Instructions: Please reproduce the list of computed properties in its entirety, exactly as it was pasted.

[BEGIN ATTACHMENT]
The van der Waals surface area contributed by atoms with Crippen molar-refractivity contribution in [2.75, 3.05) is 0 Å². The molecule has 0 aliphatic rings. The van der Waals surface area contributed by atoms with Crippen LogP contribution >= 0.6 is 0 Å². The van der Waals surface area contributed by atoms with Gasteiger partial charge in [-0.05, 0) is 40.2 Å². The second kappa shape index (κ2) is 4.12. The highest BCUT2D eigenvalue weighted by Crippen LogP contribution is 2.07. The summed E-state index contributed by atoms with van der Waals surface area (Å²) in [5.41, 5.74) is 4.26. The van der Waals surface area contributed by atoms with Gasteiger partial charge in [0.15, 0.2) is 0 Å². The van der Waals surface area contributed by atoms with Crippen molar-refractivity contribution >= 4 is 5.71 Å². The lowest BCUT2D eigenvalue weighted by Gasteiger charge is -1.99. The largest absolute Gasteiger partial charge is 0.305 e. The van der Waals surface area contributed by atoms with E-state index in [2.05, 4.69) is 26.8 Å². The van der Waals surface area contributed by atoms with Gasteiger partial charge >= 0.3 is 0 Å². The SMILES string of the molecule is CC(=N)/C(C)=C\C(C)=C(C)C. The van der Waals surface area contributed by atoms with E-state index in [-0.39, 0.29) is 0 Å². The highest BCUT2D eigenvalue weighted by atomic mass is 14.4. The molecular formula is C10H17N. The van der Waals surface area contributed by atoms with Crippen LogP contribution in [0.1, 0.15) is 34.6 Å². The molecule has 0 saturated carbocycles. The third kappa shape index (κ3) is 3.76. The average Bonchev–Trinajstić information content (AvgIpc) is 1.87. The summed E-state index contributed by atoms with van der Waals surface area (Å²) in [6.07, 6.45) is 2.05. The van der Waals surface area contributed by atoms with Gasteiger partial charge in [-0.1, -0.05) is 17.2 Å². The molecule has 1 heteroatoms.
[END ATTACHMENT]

The van der Waals surface area contributed by atoms with Crippen molar-refractivity contribution in [2.75, 3.05) is 0 Å². The molecule has 0 aliphatic rings. The van der Waals surface area contributed by atoms with Crippen LogP contribution >= 0.6 is 0 Å². The van der Waals surface area contributed by atoms with Gasteiger partial charge in [-0.05, 0) is 40.2 Å². The second kappa shape index (κ2) is 4.12. The highest BCUT2D eigenvalue weighted by Crippen LogP contribution is 2.07. The summed E-state index contributed by atoms with van der Waals surface area (Å²) in [5.41, 5.74) is 4.26. The van der Waals surface area contributed by atoms with Gasteiger partial charge in [0.15, 0.2) is 0 Å². The van der Waals surface area contributed by atoms with Crippen molar-refractivity contribution >= 4 is 5.71 Å². The lowest BCUT2D eigenvalue weighted by Gasteiger charge is -1.99. The largest absolute Gasteiger partial charge is 0.305 e. The van der Waals surface area contributed by atoms with E-state index in [2.05, 4.69) is 26.8 Å². The van der Waals surface area contributed by atoms with Gasteiger partial charge >= 0.3 is 0 Å². The SMILES string of the molecule is CC(=N)/C(C)=C\C(C)=C(C)C. The van der Waals surface area contributed by atoms with E-state index in [-0.39, 0.29) is 0 Å². The highest BCUT2D eigenvalue weighted by atomic mass is 14.4. The molecular formula is C10H17N. The van der Waals surface area contributed by atoms with Crippen LogP contribution in [0.1, 0.15) is 34.6 Å². The molecule has 0 saturated carbocycles. The third kappa shape index (κ3) is 3.76. The average Bonchev–Trinajstić information content (AvgIpc) is 1.87. The summed E-state index contributed by atoms with van der Waals surface area (Å²) in [6.07, 6.45) is 2.05. The van der Waals surface area contributed by atoms with Gasteiger partial charge in [-0.1, -0.05) is 17.2 Å². The molecule has 1 heteroatoms.